Racial/ethnic and educational-level differences in diabetes care experiences in primary care.
AIMS: To assess potential racial/ethnic and educational-level differences in the degree to which patients with diabetes who receive primary care from a Veterans Affairs Medical Center report that experiences with the diabetes care system are consistent with the Chronic Care Model (CCM). METHODS: A cross-sectional mailed survey of 296 patients included the Patient Assessment of Chronic Illness Care (PACIC), which measures components of the care system suggested by the CCM. RESULTS: Among 189 patients with complete information, non-white veterans had more than twice the odds of indicating that their diabetes care experience is in line with the CCM [measured by overall PACIC score > or =3.5] (OR 2.3; 95% CI 1.3-4.1). Non-white veterans were more likely to report high levels of assistance with problem solving and follow-up. Patients not completing high school had three times the odds of reporting care in line with the CCM (OR 3.0; 95% CI 1.2-7.6). Associations were also seen with implementation of the CCM in the areas of patient activation, perceived care teams, collaborative goal setting, and collaborative problem solving. CONCLUSIONS: Non-white patients and those with less than a high school education had more than twice the odds of reporting that the diabetes care system is in line with the CCM.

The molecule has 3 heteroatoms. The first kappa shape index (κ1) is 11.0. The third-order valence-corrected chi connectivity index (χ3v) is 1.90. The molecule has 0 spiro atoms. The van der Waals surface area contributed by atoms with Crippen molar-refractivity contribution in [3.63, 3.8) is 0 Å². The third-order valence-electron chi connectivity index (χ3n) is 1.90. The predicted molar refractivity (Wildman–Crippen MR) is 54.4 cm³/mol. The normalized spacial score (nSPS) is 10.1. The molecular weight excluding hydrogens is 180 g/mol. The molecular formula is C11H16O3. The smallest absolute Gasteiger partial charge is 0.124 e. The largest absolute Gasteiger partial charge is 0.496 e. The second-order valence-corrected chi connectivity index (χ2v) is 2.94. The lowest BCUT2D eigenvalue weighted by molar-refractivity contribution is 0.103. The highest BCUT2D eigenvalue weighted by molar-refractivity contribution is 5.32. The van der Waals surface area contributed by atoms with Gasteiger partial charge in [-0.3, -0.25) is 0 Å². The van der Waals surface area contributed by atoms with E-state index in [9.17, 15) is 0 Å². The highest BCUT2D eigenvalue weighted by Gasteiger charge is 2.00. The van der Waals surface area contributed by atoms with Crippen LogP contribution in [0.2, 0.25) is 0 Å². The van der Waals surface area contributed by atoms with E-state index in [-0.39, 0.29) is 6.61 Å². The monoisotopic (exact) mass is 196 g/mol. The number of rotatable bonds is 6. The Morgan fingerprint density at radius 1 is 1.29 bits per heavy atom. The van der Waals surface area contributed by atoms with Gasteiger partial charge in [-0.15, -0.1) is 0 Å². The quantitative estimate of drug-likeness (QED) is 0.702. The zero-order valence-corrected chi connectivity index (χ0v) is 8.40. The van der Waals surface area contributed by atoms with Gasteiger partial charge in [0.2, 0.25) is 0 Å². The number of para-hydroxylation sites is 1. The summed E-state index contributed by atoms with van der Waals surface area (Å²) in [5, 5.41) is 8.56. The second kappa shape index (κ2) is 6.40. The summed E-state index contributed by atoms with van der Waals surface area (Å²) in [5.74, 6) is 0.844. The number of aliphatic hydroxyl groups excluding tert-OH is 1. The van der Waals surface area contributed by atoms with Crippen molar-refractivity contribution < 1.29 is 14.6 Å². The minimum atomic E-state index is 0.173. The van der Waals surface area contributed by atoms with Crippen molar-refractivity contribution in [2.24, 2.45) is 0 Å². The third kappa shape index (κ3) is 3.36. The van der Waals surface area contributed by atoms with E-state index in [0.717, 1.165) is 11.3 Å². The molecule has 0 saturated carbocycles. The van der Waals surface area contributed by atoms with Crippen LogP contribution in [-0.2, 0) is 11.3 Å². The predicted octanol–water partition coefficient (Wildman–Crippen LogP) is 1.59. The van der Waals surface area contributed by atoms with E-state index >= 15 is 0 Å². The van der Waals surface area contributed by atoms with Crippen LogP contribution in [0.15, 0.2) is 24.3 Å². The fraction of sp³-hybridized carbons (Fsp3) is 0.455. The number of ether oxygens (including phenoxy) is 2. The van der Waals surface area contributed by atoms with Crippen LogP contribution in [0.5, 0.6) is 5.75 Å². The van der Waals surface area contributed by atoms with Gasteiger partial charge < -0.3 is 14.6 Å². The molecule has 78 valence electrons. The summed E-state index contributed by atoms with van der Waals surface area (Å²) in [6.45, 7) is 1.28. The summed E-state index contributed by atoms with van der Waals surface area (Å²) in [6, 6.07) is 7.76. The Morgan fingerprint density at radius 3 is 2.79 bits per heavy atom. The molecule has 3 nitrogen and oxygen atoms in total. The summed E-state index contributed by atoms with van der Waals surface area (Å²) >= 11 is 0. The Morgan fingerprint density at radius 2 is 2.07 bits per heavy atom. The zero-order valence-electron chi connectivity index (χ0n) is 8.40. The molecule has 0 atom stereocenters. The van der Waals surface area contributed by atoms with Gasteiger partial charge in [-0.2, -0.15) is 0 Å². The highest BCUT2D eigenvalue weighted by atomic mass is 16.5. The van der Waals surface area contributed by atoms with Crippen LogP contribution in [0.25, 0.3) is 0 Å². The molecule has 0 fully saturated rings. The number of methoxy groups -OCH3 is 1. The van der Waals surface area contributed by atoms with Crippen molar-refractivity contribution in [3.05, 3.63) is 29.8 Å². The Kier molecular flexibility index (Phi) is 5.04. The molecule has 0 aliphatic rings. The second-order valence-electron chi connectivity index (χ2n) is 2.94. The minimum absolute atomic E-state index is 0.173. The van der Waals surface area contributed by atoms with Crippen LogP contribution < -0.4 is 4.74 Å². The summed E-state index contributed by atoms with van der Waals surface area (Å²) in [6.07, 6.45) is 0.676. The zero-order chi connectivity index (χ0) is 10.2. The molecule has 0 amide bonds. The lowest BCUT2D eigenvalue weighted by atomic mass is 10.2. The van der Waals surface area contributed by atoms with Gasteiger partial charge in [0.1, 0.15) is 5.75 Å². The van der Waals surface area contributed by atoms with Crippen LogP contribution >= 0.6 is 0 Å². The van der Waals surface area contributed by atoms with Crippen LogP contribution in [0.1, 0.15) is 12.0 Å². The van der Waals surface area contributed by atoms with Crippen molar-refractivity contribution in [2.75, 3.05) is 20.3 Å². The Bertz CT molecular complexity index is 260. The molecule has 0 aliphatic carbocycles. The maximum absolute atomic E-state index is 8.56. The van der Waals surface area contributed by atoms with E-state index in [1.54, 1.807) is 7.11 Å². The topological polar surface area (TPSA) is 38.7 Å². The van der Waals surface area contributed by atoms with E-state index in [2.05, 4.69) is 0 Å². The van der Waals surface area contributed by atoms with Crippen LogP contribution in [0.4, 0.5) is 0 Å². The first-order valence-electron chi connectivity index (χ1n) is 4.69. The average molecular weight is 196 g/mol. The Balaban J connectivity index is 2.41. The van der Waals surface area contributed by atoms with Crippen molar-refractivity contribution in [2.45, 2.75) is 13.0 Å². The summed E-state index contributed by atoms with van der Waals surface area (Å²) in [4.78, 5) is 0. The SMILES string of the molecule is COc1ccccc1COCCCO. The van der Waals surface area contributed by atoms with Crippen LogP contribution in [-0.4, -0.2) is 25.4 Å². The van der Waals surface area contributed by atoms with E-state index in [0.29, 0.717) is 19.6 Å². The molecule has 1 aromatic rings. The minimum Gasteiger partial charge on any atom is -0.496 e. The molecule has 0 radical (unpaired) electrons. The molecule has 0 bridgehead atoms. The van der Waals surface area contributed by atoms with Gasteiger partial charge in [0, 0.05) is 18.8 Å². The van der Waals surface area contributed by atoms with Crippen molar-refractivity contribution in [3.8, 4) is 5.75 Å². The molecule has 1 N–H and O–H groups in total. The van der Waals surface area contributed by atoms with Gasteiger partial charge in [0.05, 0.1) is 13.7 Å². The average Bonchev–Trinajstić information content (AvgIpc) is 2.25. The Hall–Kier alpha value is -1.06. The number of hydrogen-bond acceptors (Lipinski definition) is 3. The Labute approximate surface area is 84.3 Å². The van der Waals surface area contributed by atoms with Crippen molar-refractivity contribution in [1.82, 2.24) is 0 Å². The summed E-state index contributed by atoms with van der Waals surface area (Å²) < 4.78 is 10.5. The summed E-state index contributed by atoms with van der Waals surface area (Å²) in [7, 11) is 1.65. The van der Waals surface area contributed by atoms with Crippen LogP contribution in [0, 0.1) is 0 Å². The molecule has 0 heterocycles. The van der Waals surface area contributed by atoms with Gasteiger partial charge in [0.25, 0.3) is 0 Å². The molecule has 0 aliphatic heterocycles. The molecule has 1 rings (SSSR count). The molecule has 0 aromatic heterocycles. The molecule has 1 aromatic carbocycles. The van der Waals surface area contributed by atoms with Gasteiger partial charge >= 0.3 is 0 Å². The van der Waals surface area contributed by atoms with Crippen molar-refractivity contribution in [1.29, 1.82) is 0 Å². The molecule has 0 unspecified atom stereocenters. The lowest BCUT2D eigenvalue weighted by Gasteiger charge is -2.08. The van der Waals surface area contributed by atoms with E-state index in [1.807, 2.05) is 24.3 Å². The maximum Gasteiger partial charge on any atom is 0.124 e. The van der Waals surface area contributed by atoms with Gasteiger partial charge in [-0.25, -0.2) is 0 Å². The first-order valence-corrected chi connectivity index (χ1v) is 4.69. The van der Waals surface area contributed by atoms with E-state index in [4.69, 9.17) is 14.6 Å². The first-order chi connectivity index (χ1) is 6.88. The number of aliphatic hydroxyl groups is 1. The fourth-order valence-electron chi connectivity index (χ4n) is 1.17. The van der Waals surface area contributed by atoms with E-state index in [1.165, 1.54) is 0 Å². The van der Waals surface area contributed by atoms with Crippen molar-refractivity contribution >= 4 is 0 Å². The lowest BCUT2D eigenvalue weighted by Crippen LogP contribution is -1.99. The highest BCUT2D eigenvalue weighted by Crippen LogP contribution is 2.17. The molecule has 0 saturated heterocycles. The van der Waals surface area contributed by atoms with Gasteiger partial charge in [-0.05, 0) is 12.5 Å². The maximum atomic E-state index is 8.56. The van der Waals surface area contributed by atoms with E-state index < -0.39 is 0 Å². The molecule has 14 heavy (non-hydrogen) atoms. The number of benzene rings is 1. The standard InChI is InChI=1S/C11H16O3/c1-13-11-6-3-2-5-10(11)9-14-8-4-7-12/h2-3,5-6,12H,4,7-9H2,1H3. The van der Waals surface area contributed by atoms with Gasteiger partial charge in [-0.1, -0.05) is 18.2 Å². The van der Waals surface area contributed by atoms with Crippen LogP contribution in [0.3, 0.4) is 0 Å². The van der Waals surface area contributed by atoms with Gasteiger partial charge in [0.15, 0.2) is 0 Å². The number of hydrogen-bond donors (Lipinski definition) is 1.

Jackson, GL; Weinberger, M; Hamilton, NS; Edelman, D
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